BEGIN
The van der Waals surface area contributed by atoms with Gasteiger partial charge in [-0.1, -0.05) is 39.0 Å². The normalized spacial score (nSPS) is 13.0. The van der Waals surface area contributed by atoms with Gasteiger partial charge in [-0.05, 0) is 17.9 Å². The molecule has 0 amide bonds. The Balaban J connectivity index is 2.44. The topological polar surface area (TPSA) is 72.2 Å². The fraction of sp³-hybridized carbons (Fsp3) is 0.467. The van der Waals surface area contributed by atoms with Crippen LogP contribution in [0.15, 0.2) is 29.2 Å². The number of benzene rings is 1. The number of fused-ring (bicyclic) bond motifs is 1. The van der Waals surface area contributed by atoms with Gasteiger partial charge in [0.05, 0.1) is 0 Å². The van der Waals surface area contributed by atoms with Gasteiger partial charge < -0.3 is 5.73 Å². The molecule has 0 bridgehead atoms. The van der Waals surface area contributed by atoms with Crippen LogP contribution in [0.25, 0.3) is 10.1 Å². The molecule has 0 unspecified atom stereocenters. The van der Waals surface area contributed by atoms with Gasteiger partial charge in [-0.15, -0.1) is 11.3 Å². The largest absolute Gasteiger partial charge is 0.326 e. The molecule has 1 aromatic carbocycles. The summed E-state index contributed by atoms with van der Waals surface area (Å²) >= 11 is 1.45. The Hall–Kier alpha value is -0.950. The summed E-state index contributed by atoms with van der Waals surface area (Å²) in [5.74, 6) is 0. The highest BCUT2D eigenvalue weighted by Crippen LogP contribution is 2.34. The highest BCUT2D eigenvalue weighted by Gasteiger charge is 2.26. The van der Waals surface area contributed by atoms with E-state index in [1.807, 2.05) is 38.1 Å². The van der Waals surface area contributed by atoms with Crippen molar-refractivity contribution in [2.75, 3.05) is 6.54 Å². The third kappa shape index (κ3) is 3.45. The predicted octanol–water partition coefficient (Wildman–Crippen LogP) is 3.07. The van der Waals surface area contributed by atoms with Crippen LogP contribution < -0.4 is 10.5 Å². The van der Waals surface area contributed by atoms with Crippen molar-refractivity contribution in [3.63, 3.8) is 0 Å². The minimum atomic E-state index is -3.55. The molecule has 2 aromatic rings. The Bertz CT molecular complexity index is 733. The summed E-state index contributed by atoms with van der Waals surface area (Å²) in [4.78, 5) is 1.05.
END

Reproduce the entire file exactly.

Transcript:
The van der Waals surface area contributed by atoms with Gasteiger partial charge in [-0.1, -0.05) is 39.0 Å². The normalized spacial score (nSPS) is 13.0. The van der Waals surface area contributed by atoms with Gasteiger partial charge in [-0.05, 0) is 17.9 Å². The molecule has 0 amide bonds. The Balaban J connectivity index is 2.44. The topological polar surface area (TPSA) is 72.2 Å². The fraction of sp³-hybridized carbons (Fsp3) is 0.467. The van der Waals surface area contributed by atoms with Crippen LogP contribution in [0.15, 0.2) is 29.2 Å². The number of benzene rings is 1. The number of fused-ring (bicyclic) bond motifs is 1. The van der Waals surface area contributed by atoms with Gasteiger partial charge in [0.05, 0.1) is 0 Å². The van der Waals surface area contributed by atoms with Gasteiger partial charge < -0.3 is 5.73 Å². The molecule has 0 bridgehead atoms. The van der Waals surface area contributed by atoms with Crippen LogP contribution in [0.25, 0.3) is 10.1 Å². The molecule has 0 unspecified atom stereocenters. The van der Waals surface area contributed by atoms with Gasteiger partial charge in [-0.15, -0.1) is 11.3 Å². The largest absolute Gasteiger partial charge is 0.326 e. The molecule has 1 aromatic carbocycles. The summed E-state index contributed by atoms with van der Waals surface area (Å²) >= 11 is 1.45. The Hall–Kier alpha value is -0.950. The summed E-state index contributed by atoms with van der Waals surface area (Å²) in [5.74, 6) is 0. The highest BCUT2D eigenvalue weighted by Crippen LogP contribution is 2.34. The highest BCUT2D eigenvalue weighted by Gasteiger charge is 2.26. The van der Waals surface area contributed by atoms with E-state index in [1.807, 2.05) is 38.1 Å². The van der Waals surface area contributed by atoms with Crippen molar-refractivity contribution in [2.75, 3.05) is 6.54 Å². The third kappa shape index (κ3) is 3.45. The predicted octanol–water partition coefficient (Wildman–Crippen LogP) is 3.07. The van der Waals surface area contributed by atoms with Crippen LogP contribution < -0.4 is 10.5 Å². The van der Waals surface area contributed by atoms with Crippen molar-refractivity contribution in [3.63, 3.8) is 0 Å². The minimum atomic E-state index is -3.55. The molecule has 2 aromatic rings. The Bertz CT molecular complexity index is 733. The summed E-state index contributed by atoms with van der Waals surface area (Å²) in [4.78, 5) is 1.05.